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Epishine and Atmosic Technologies recently collaborated to produce a self-powered beacon powered by indoor light that can yield big savings and reduce battery waste, leaders of the two companies told EE Times.
Potential applications include consumer electronics, remotes, keyboards, electronic shelf labels in retail stores, CO2 sensors, beacons for indoor positioning and tracking, passive lighting, as well as sensors keeping track of whether doors and windows are open, closed, locked, or broken, said Mattias Josephson, co-founder and VP of business development at Epishine.
For these applications, battery maintenance is the most expensive aspect in total cost of ownership, he said.
“To give a small device powered with disposable batteries a 10-year lifetime, you normally have to replace the batteries twice,” Josephson said. “In the building automation industry, they estimate the cost to replace each battery with man-hours, and the cost of the battery replacement is 50€ [$55]. That can get expensive if you have tens of thousands of devices over a large area. The savings for eliminating batteries can be two-thirds to 90%.”
Battery waste is a growing global problem; in 2020, 229,000 metric tons of portable batteries were sold in the EU and 99,000 tons were collected for recycling, according to Eurostat.
“Several of the companies we are in dialogues with have started to look closely at environmental impact,” Josephson said. “The disposable batteries are often the worst components in electronics waste. The forecasts say that we will throw away 78 million small IoT devices every day in 2025. They must be as environmentally friendly as possible.”
Paul Davis, senior director of product management at Atmosic Technologies, doubled down on that point.
“Billions of batteries are being thrown away each year and it only gets worse as the number of connected devices increases,” he said. “Atmosic is working to make the IoT more sustainable with our low-power, energy-harvesting solutions that allow devices to operate without any batteries or operate without needing to change batteries. This reduction in battery waste is not only good for the environment, but will also make it easier for companies to deploy and maintain larger numbers of IoT devices.
“Just think about the maintenance time and cost involved with changing the batteries in hundreds or thousands of electronic shelf labels in a retail store or sensors in a factory. Additionally, for consumer devices like remote controls or wireless keyboards, the use of energy harvesting to eliminate batteries makes life much more convenient for end users.”
The two companies announced their collaboration this year. Both companies produce components for energy harvesting. Epishine, based in Sweden, develops and makes printed organic solar cells: Its first product is an indoor solar cell optimized for harvesting indoor light into small, low-power electronics. The cells are composed of recyclable plastic and are printed in six layers, each layer one-thousandth the size of a strand of hair, Josephson said.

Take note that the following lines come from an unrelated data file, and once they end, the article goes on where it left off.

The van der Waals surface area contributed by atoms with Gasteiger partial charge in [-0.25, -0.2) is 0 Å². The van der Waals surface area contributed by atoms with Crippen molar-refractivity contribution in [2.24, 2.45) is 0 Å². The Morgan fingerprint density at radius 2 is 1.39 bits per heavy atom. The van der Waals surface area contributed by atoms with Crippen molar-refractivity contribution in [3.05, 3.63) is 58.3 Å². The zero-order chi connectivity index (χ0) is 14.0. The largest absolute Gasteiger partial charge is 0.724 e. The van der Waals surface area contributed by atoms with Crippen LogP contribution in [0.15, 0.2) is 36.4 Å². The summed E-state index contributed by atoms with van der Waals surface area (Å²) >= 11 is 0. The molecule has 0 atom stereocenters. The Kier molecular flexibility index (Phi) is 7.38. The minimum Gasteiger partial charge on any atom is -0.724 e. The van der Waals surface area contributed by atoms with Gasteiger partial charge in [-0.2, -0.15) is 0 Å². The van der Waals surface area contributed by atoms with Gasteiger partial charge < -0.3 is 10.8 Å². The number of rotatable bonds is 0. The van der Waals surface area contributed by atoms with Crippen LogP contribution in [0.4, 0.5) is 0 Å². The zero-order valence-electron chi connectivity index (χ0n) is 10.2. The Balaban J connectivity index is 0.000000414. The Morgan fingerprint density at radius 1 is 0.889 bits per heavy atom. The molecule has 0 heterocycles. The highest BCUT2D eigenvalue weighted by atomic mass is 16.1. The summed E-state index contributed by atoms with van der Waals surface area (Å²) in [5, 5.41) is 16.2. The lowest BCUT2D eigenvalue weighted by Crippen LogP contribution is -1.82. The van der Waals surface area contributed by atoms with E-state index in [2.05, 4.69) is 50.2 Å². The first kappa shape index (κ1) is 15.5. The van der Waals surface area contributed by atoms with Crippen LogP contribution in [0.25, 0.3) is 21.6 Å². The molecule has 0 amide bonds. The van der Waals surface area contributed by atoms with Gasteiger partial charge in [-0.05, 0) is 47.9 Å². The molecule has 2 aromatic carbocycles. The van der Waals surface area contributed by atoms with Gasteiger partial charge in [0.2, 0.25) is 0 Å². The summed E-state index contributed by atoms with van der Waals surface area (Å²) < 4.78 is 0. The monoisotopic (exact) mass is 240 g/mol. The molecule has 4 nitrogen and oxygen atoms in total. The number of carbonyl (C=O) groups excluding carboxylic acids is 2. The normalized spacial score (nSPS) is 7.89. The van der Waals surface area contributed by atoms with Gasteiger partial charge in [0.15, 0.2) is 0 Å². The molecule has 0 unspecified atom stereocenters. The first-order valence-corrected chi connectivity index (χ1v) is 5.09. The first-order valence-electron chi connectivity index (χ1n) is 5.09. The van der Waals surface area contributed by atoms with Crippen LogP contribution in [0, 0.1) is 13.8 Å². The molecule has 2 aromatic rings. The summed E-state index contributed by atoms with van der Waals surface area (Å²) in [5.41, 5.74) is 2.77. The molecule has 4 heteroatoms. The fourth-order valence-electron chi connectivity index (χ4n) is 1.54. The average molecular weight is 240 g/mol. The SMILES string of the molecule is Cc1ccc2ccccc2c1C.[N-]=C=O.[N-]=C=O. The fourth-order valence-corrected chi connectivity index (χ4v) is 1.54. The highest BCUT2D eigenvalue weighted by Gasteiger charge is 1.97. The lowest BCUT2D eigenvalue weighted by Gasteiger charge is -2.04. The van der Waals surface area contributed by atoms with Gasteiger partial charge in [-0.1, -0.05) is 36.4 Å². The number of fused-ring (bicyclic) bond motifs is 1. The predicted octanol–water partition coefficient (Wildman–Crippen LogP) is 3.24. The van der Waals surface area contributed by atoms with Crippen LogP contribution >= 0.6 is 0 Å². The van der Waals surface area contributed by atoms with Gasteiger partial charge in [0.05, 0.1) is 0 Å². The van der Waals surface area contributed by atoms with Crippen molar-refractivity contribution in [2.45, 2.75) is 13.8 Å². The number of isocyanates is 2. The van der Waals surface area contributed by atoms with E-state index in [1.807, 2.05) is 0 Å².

Atmosic is a U.S.-based, fabless semiconductor company that designs wireless solutions with an integrated power management unit (PMU) that can use harvested energy to reduce dependence on batteries. Atmosic’s wireless solutions are about four times more power-efficient compared with similar beacons, Davis said. The lower power consumption directly translates into a smaller PV cell size, further reducing the cost of adding energy harvesting, he said. The integration of energy harvesting power management directly onto the chip eliminates what would be a separate component in a typical wireless energy harvesting solution, further reducing the bill of materials for the end product, he added.
When Atmosic’s ATM3 Bluetooth system-on-chips (SoCs) are combined with Epishine’s indoor solar cell, the self-powered beacon can harvest enough energy to operate without any batteries, the companies said in prepared remarks.
“Atmosic’s ultra-low–power technology combined with our solar cell’s high performance really shows that there is already a solution for the IoT market’s deployment of billions of sensors,” said Niklas Forsgren, head of product integration at Epishine. “Previous issues regarding sustainability and cost of operating IoT devices on batteries have their solution right here.”
Atmosic’s Bluetooth SoC is designed from the beginning with low-power functionality and energy harvesting instead of batteries, said Jesper Nilsson, head of electronics at Epishine. This battery-free design reduces the number of components, yielding a board that is more robust, less costly and smaller in terms of both size and environmental footprint.
“To design good self-powered electronics, it’s important that the boot-up process isn’t too slow and heavy,” he said. “Atmosic designed their chip to start up very light and quickly. If you run out of light, this creates ‘self-healing’ devices. Extreme low-light conditions lead to a lower frequency of data, but the sensor doesn’t stay dead like when you run out of batteries.”
Eliminating the need for batteries opens possibilities for more applications, Josephson said.
“People are really interested in collecting data about everything,” he said. “A lot of data people are interested in collecting in remote places. The problem today is, it’s far too expensive to have wires drawn to every device. The next step is to use batteries, but it’s also too expensive to replace tens of thousands of batteries in a company. On top of that, there is the very bad environmental impact. Anything that has small batteries and lasts for years is a candidate to be powered with indoor light. Everything is going digital. We see new applications every week.”